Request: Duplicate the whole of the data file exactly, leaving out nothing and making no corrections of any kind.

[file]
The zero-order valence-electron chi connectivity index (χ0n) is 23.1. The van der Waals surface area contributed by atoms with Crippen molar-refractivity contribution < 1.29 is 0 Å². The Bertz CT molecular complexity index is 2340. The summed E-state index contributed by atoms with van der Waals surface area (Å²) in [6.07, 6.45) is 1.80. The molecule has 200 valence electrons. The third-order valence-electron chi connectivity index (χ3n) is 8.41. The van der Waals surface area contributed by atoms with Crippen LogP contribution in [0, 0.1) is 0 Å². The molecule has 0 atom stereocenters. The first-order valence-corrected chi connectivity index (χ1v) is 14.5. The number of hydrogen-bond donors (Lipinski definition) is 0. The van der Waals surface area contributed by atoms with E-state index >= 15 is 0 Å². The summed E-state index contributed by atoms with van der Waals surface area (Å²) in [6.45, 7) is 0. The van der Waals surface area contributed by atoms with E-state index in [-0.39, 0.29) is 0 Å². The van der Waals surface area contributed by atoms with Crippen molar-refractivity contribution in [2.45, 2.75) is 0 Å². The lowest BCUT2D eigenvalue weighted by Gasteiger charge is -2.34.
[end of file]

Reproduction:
The zero-order valence-electron chi connectivity index (χ0n) is 23.1. The van der Waals surface area contributed by atoms with Crippen molar-refractivity contribution < 1.29 is 0 Å². The Bertz CT molecular complexity index is 2340. The summed E-state index contributed by atoms with van der Waals surface area (Å²) in [6.07, 6.45) is 1.80. The molecule has 200 valence electrons. The third-order valence-electron chi connectivity index (χ3n) is 8.41. The van der Waals surface area contributed by atoms with Crippen LogP contribution in [0, 0.1) is 0 Å². The molecule has 0 atom stereocenters. The first-order valence-corrected chi connectivity index (χ1v) is 14.5. The number of hydrogen-bond donors (Lipinski definition) is 0. The van der Waals surface area contributed by atoms with E-state index >= 15 is 0 Å². The summed E-state index contributed by atoms with van der Waals surface area (Å²) in [6.45, 7) is 0. The van der Waals surface area contributed by atoms with E-state index in [-0.39, 0.29) is 0 Å². The van der Waals surface area contributed by atoms with Crippen molar-refractivity contribution in [2.45, 2.75) is 0 Å². The lowest BCUT2D eigenvalue weighted by Gasteiger charge is -2.34.